This metric tells you what page someone is leaving your website. Perhaps you can see that there is a page of the website they are leaving that is not the end of your funnel. In this page, you know this page needs to be worked on to keep them engaged, and get to the next piece of content.
This metric is what Google Analytics likes to call when someone clicks on a certain part of your website. This could be a button or link to another page. This is not an out-of-the-box metric and requires setup with tools like Google Tag Manager to track. It’s important that at the beginning of your online journey you identify what you would like to track, then you can understand your user.
Heat maps can help you understand where on a page someone’s cursor is often placed, where they click on a page, or how far they scroll on the page. As you can guess this once again tells you where a user stops and does not get to the next step.
The last metric is the last stop on your website. Did they complete the conversion and at what rate did you convert your traffic. Remember everyone’s number is going to be different, know what yours is and work to improve it!
What Should We Optimize On Your Website?
Start with the main pages; home pages, pricing pages, about us. These are the pages that are likely where your user starts, have the most traffic and have the biggest impact.
- Test Navigation/Site Structure
- What goes in the navigation
- Getting from one page to another through a funnel
- Test Messaging/Website Copy
- Body Content
- Writing Style
- Test Design
- Fonts used
- Colors used
- Layout design
- Style of buttons
- Test CTA’s
- Try different types of CTA’s
- Phone calls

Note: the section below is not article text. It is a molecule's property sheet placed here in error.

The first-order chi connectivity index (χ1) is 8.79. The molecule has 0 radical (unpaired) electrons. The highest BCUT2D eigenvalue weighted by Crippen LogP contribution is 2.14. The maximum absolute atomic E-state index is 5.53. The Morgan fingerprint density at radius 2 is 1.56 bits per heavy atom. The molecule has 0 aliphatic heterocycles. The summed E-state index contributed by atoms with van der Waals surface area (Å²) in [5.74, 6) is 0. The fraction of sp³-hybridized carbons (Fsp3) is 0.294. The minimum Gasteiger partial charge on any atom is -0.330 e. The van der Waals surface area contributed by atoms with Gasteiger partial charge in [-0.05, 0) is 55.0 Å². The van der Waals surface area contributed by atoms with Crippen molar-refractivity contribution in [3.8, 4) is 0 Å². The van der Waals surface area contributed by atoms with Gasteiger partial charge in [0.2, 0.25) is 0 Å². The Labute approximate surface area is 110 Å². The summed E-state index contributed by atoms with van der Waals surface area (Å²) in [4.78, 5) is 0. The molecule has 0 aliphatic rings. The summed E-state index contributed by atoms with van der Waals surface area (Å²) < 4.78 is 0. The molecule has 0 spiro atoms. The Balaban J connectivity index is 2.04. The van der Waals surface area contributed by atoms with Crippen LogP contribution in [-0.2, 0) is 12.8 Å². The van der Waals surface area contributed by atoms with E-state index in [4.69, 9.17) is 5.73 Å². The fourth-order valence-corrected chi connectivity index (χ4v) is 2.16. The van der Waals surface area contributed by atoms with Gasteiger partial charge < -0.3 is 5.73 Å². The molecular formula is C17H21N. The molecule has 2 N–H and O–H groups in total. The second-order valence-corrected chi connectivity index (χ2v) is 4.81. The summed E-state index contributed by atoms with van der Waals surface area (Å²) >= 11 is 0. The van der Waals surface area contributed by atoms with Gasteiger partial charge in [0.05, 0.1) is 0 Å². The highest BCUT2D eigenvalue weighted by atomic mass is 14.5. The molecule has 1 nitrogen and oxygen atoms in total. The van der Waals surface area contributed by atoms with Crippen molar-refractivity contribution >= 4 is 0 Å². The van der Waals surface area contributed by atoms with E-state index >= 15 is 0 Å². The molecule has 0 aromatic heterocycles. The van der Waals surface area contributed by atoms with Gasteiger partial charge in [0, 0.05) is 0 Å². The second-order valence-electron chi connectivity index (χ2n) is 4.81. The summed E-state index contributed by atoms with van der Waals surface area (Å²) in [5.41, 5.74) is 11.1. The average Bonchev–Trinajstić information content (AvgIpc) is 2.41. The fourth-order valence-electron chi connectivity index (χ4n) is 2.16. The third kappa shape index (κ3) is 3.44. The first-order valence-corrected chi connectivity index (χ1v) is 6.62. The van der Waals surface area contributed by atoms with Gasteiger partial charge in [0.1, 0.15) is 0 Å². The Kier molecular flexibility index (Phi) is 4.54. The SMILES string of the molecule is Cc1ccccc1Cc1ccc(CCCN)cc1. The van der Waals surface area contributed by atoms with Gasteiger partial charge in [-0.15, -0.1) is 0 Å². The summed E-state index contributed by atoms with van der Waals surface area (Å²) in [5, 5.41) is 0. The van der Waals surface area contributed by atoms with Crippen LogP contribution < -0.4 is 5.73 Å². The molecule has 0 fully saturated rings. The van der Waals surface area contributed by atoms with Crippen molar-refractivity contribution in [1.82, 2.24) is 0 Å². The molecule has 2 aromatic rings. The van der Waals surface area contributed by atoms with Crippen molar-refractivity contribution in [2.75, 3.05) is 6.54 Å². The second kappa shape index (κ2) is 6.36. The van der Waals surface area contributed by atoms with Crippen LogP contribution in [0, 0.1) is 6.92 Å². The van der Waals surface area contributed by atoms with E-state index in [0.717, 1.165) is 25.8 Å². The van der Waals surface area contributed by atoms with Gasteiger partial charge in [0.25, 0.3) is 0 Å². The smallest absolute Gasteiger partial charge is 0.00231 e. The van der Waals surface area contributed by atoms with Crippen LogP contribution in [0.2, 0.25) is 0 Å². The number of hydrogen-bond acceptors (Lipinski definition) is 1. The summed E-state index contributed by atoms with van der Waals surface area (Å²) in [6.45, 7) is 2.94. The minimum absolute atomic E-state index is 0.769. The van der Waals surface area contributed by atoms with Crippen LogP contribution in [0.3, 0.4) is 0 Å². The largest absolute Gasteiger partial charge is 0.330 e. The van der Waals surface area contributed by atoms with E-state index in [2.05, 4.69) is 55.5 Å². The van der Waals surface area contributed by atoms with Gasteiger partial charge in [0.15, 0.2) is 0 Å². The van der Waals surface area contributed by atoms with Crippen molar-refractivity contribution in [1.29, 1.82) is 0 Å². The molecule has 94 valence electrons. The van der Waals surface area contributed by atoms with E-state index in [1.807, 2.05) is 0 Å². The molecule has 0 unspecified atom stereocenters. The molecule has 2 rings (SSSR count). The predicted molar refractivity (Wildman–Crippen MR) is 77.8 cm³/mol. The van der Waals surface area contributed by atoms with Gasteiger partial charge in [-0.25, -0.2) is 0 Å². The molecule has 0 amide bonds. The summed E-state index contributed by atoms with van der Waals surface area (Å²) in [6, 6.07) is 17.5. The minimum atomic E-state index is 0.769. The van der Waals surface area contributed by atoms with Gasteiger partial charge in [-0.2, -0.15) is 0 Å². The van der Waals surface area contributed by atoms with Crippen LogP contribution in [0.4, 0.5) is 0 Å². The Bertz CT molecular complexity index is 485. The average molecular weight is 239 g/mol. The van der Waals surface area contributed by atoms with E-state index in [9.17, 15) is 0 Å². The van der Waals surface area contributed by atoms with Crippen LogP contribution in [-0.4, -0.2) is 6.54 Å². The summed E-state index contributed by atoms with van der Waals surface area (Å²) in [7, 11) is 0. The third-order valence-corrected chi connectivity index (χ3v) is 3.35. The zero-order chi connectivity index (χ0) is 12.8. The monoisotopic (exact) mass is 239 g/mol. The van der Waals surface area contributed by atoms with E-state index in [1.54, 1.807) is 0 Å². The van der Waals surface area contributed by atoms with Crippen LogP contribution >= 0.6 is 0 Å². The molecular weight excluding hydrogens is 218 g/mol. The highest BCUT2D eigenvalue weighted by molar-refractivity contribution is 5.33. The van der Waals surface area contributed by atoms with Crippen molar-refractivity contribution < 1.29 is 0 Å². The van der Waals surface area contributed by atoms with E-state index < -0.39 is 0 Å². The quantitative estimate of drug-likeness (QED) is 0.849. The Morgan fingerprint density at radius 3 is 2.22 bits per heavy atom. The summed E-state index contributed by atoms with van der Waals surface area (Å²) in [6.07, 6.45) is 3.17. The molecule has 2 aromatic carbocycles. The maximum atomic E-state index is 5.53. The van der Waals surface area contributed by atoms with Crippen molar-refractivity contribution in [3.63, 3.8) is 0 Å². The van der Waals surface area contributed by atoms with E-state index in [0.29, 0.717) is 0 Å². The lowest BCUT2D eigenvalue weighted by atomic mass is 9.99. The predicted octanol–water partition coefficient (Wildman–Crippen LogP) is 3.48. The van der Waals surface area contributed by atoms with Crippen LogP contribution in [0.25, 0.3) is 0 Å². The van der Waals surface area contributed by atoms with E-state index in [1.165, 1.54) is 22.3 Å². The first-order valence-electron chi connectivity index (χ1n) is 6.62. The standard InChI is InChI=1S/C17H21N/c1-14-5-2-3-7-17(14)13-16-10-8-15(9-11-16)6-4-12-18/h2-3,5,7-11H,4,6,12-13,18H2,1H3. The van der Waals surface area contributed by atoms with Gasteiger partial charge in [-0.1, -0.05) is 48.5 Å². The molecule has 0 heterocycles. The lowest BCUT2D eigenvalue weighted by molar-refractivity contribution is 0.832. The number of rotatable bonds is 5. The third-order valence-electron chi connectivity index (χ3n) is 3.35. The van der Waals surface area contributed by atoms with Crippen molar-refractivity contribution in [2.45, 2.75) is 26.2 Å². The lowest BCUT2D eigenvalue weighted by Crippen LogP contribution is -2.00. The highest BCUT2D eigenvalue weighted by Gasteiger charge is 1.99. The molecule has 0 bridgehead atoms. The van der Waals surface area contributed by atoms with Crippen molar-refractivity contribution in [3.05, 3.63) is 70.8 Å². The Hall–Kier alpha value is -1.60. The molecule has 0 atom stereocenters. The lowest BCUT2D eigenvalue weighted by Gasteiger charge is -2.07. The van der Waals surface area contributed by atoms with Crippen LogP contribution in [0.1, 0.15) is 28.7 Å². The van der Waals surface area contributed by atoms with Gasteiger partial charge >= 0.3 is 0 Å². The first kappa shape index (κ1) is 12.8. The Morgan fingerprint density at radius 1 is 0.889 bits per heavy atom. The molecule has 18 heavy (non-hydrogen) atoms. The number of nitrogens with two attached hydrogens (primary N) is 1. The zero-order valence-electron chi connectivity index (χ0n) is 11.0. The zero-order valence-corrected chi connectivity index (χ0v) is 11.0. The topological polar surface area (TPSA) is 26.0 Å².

- Webinar signups
- Check out process
- Try a different style of the CTA’s
- Test forms and chats
- Length or number of requests
- Location of forms
- Design of forms
- Messaging of the forms
- Test different download request
- Test content form
- Short audio clips
- Test Offers
- Use limited-time offers
- Limit the number of offers
- Test having fewer steps in the checkout
- Test different payment options
Developing Your Plan For Conversion Optimization
When developing your plan for conversion optimization start with the data. Where do you see that your user is getting stuck? Don’t just look for all the problems but also look for where is the biggest impact? Where do I have the most traffic coming in and the user is getting stuck? using the home page is the top source of traffic so you ikey will start there.
Next, what are the hypotheses of what you think you can fix on what you discovered was a problem. Start with the lowest hanging fruit and move down from there to test. Depending on your website’s traffic you may need to drive traffic to the particular part of the website you’re working on with paid ads. This is an important step to not miss because if you don’t have enough data to be statistically significant then you won’t get the insights you are looking for. This will also help determine how long your test is. The quicker you can get an influx of traffic the quicker you can run the test.
Conversion Optimization Is Part Of All Digital Marketing
As you can see above conversion optimization is not really a new type of marketing but rather something you should always be doing with your website. Expecting after a new website that the website will instantly work is wishful thinking. After all, the website was initially built on a hypothesis of what you think will work. The only way you will truly know what works is by accurately setting up your tracking and analyzing what is working and what is not. If your marketing agency is not looking at these metrics perhaps we should talk?